2009 has been a very stressful year for the workforce, from the front line worker up through the highest executive. So how do you manage your stress?
A certain amount of stress can enhance your job performance, which allows us to perform at the top of our game. On the flip side, too much stress can be harmful.
Good for Me, or Bad?
Recently Judith Ross from Harvard Business Publishing wrote an article on “How to Manage Your Stress Level”, which took a close look at the relationship between stress and performance. The result was that “as stress goes up, so do efficiency and performance. However, once stress exceeds a certain level, they noted, its benefits disappear and performance declines. Mental flexibility, concentration, and mood all take a hit.”
In the book “Today Matters” John Maxwell talks about the 12 daily practices for success. John discusses how you can make each day a masterpiece by practicing these daily dozens.
By focusing in on these 12 items everyday you will be balanced in your work and thus reducing the unneeded stress.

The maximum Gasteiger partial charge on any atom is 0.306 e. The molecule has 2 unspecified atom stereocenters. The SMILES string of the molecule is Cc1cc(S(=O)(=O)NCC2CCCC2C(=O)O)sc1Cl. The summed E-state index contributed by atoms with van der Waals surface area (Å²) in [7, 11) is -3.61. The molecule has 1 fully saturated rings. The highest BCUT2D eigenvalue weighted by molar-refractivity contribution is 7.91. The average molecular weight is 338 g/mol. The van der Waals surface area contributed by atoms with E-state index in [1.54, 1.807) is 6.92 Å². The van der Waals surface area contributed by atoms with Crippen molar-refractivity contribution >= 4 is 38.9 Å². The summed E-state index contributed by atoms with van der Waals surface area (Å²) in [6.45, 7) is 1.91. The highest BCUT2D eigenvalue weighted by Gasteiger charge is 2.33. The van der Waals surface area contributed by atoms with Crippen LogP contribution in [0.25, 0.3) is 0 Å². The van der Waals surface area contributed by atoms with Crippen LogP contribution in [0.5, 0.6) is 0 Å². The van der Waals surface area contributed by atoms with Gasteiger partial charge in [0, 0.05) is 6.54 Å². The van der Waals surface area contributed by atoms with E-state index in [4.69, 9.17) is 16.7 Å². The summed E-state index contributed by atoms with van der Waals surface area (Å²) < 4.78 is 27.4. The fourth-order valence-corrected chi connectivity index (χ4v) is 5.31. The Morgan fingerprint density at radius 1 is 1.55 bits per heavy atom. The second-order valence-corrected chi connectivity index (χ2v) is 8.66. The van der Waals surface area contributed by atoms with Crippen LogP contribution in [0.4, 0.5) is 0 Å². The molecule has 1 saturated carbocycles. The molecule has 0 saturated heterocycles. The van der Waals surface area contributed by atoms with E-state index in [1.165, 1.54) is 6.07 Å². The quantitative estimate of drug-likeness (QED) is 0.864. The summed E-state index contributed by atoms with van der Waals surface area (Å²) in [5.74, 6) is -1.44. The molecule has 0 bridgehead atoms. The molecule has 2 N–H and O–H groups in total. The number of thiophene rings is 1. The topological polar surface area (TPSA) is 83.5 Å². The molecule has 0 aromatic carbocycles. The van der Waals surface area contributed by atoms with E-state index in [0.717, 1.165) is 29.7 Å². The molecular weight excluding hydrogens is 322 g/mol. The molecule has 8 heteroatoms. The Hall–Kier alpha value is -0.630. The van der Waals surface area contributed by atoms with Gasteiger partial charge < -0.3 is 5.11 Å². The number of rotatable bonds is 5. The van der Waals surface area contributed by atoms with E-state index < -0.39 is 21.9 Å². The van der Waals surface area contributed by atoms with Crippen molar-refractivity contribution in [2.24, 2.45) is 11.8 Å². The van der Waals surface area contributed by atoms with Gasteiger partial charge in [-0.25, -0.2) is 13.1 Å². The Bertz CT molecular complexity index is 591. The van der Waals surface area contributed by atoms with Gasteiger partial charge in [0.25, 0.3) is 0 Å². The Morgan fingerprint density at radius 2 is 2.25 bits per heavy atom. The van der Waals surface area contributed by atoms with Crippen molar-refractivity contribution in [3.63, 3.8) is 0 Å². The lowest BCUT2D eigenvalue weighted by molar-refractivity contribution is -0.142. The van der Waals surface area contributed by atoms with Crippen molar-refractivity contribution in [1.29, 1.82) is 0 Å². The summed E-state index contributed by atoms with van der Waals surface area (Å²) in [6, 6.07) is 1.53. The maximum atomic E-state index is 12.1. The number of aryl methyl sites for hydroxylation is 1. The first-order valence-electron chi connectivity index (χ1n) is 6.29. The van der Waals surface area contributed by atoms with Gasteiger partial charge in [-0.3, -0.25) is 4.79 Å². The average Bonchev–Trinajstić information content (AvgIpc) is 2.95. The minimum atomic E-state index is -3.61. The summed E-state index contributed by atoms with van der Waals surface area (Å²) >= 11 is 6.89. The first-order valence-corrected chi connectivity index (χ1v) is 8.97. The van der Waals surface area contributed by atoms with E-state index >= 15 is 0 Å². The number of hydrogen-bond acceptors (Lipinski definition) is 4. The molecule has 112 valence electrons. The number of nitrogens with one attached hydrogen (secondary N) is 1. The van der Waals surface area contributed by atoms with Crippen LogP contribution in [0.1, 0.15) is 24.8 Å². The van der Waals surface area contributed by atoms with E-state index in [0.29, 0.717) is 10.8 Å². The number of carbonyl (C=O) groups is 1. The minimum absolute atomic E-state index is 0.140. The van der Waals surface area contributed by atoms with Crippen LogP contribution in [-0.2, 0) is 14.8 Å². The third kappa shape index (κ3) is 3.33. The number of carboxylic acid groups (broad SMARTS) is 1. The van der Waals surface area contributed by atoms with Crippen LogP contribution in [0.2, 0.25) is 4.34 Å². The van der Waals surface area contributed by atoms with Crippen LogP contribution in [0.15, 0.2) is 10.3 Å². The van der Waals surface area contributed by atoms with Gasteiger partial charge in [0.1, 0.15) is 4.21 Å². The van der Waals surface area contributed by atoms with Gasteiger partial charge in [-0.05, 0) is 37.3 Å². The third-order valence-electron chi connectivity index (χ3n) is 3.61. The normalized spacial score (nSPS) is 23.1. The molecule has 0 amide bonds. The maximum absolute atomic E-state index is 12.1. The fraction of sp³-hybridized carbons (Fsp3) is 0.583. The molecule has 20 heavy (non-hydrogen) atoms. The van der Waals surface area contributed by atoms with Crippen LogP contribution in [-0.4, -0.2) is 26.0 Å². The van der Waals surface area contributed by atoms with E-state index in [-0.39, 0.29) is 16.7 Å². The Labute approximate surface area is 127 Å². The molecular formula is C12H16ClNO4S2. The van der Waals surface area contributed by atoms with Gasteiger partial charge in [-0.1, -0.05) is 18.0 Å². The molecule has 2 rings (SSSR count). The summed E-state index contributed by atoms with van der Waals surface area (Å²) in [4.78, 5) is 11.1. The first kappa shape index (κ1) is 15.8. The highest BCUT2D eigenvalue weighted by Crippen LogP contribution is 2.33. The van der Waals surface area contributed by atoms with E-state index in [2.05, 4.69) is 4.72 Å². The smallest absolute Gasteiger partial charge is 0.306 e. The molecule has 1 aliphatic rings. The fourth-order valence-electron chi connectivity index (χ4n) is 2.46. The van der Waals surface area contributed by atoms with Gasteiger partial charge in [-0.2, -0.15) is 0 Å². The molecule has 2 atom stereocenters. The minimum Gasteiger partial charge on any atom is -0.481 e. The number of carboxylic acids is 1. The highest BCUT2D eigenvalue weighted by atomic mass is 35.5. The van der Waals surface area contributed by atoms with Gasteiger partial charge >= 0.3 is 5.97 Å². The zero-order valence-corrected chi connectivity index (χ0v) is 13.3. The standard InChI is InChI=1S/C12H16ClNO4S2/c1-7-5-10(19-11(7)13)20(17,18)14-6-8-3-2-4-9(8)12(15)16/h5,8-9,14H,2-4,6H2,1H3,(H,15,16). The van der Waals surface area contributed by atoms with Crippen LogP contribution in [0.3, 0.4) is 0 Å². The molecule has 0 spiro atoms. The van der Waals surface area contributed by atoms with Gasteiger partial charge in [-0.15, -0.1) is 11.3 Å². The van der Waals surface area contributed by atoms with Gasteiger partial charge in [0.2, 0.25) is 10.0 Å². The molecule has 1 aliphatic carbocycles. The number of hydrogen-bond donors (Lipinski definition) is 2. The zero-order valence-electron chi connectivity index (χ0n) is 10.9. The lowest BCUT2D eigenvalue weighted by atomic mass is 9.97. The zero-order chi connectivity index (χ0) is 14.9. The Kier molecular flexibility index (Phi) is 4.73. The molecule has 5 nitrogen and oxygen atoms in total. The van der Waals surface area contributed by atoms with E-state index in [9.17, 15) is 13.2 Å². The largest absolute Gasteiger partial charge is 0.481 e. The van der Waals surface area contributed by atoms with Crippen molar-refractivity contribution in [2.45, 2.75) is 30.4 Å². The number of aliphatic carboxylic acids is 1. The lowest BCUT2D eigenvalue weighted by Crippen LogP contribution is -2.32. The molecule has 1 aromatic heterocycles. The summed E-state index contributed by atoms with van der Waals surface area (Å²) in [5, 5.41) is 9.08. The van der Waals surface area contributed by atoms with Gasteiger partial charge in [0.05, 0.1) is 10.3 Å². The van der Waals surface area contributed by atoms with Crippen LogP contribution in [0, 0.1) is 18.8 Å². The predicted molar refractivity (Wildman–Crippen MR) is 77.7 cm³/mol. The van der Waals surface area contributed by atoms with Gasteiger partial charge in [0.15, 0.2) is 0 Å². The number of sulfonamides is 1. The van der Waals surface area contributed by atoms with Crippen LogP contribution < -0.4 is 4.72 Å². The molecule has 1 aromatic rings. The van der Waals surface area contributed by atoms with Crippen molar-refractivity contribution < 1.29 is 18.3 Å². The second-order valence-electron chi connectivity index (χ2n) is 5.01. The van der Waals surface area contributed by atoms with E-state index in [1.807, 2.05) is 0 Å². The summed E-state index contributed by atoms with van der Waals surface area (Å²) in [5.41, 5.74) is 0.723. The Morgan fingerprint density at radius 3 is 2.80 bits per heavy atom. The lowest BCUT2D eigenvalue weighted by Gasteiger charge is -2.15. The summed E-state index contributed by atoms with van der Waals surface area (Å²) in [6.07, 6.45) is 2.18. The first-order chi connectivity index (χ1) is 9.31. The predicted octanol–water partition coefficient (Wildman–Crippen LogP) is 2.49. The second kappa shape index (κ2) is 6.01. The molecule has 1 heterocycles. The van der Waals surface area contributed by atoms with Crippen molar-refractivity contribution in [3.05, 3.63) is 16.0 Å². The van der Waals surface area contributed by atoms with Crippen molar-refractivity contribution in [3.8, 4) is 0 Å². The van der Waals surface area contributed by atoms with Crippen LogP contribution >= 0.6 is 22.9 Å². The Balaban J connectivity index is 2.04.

In my case, I had done a good job with all of these habits except for my health. For years I had lead large growing IT organizations while at the same time flipping houses on the weekends, leaving very little time for my health.
When I got laid-off, I began to focus on my health. This ultimately had the biggest impact on my stress level, positively affecting my heart, mind and spirit. I had to come to the conclusion that I needed to spend my time doing things that would serve my future.
Here some things you might need to focus on to help reduce stress:
- Assess your stress level stamina
- Find your pace at work
- Get enough sleep
- Eat healthy
- Work out
- Get enough sleep
- Laugh more
What are you doing to assess your stress level at home, at work, and in between? How are you quantifying the toll it is taking on your work, your relationships, your performance, and your health? How are you managing your “daily dozen” to improve your day-by-day performance and you overall satisfaction in life? I would love to hear your story, so please reply!
Bryan Gillman is Director of Branch Operations at NextGen Information Services.
He can be reached at firstname.lastname@example.org
Image Sources: mom-goals.com, health.infoniac.com